Methods for stress and stability analysis

Approaches to stress and stability analysis for RCC dams are similar to those used for conventional concrete structures. However, for RCC, there is added emphasis on tensile strength and shear properties of the horizontal lift joints, and on non-linear stress-strain behavior.

With regard to horizontal lift joints, some RCC dams have lift joints with cross slope or “dip” of 5 degrees or more, to facilitate surface drainage during construction. The effect of this dip on stability does exist but is minimal. It effectively adds or subtracts about 1 or 2 degrees from the coefficient of friction for the lift surface, depending on whether the lift surface slopes upward (positive benefit) or downward (negative effect) when going from the upstream to downstream face. Technically, it is better to have a slight upward slope from upstream to downstream. However, some practitioners find that a horizontal cross slope is much easier to construct, so they prefer no slope, while other practitioners have found the cross slope to be beneficial for clean-up and surface drainage, without any real effect on constructability.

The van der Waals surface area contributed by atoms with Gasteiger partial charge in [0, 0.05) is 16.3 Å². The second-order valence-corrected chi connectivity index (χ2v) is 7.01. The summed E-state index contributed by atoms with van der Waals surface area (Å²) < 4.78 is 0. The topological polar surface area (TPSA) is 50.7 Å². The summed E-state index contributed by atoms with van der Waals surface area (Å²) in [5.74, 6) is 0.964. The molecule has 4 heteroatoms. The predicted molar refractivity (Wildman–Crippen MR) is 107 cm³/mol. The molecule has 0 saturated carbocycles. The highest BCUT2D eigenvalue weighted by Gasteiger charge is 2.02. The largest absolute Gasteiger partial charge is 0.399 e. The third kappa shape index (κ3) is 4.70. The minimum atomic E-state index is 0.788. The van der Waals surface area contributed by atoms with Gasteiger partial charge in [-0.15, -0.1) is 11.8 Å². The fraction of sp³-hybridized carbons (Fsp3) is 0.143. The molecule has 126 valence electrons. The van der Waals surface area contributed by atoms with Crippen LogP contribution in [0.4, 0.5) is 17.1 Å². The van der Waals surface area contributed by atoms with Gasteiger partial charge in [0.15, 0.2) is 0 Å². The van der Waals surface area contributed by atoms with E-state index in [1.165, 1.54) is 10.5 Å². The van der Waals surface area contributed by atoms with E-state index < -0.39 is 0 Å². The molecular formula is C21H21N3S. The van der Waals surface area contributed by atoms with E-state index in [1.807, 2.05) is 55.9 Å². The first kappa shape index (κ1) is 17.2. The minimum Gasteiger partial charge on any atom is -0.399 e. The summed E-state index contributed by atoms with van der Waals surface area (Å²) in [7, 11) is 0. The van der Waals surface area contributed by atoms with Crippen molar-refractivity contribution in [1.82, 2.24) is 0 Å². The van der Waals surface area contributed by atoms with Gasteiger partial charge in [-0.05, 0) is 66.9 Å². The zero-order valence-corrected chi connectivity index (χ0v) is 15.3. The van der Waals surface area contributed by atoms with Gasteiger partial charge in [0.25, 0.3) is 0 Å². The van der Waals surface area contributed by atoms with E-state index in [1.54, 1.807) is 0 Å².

During initial design of an RCC dam, designers perform static stress analysis. For dams in wide canyons, or with contraction joints that will be open, a two-dimensional gravity or FEM analysis is adequate to calculate stresses.

More complex methods of analysis — such as the trial-load twist method or three-dimensional FEM — have been used. These are mostly applied for large dams, dams with high earthquake loadings, and dams located in narrow “V” canyons where even a straight axis orientation can have three-dimensional benefits with reduced stresses and improved stability.